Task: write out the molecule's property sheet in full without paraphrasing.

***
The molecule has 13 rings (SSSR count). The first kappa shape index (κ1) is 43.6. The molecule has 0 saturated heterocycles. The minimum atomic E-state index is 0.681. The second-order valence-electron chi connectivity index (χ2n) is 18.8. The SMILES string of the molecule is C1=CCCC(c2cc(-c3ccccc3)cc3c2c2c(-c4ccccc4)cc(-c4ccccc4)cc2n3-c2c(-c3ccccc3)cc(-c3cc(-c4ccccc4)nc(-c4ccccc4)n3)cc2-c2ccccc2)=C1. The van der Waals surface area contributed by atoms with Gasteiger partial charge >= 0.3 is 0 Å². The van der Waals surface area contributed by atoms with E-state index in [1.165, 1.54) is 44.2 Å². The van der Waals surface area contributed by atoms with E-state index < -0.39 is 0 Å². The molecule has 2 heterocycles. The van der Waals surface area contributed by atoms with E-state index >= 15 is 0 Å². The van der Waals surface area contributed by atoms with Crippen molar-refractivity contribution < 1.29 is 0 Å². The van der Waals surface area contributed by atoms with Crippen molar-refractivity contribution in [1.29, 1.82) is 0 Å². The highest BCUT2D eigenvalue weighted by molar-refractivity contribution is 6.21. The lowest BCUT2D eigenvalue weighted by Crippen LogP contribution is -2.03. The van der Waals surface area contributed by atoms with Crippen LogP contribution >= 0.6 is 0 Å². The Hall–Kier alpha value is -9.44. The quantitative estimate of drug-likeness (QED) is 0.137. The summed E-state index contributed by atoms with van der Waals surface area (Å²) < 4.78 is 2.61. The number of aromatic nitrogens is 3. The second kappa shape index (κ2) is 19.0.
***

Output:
The molecule has 13 rings (SSSR count). The first kappa shape index (κ1) is 43.6. The molecule has 0 saturated heterocycles. The minimum atomic E-state index is 0.681. The second-order valence-electron chi connectivity index (χ2n) is 18.8. The SMILES string of the molecule is C1=CCCC(c2cc(-c3ccccc3)cc3c2c2c(-c4ccccc4)cc(-c4ccccc4)cc2n3-c2c(-c3ccccc3)cc(-c3cc(-c4ccccc4)nc(-c4ccccc4)n3)cc2-c2ccccc2)=C1. The van der Waals surface area contributed by atoms with Gasteiger partial charge >= 0.3 is 0 Å². The van der Waals surface area contributed by atoms with E-state index in [1.165, 1.54) is 44.2 Å². The van der Waals surface area contributed by atoms with E-state index < -0.39 is 0 Å². The molecule has 2 heterocycles. The van der Waals surface area contributed by atoms with E-state index >= 15 is 0 Å². The van der Waals surface area contributed by atoms with Crippen molar-refractivity contribution < 1.29 is 0 Å². The van der Waals surface area contributed by atoms with Crippen molar-refractivity contribution in [1.29, 1.82) is 0 Å². The highest BCUT2D eigenvalue weighted by molar-refractivity contribution is 6.21. The lowest BCUT2D eigenvalue weighted by Crippen LogP contribution is -2.03. The van der Waals surface area contributed by atoms with Crippen LogP contribution >= 0.6 is 0 Å². The Hall–Kier alpha value is -9.44. The quantitative estimate of drug-likeness (QED) is 0.137. The summed E-state index contributed by atoms with van der Waals surface area (Å²) < 4.78 is 2.61. The number of aromatic nitrogens is 3. The second kappa shape index (κ2) is 19.0.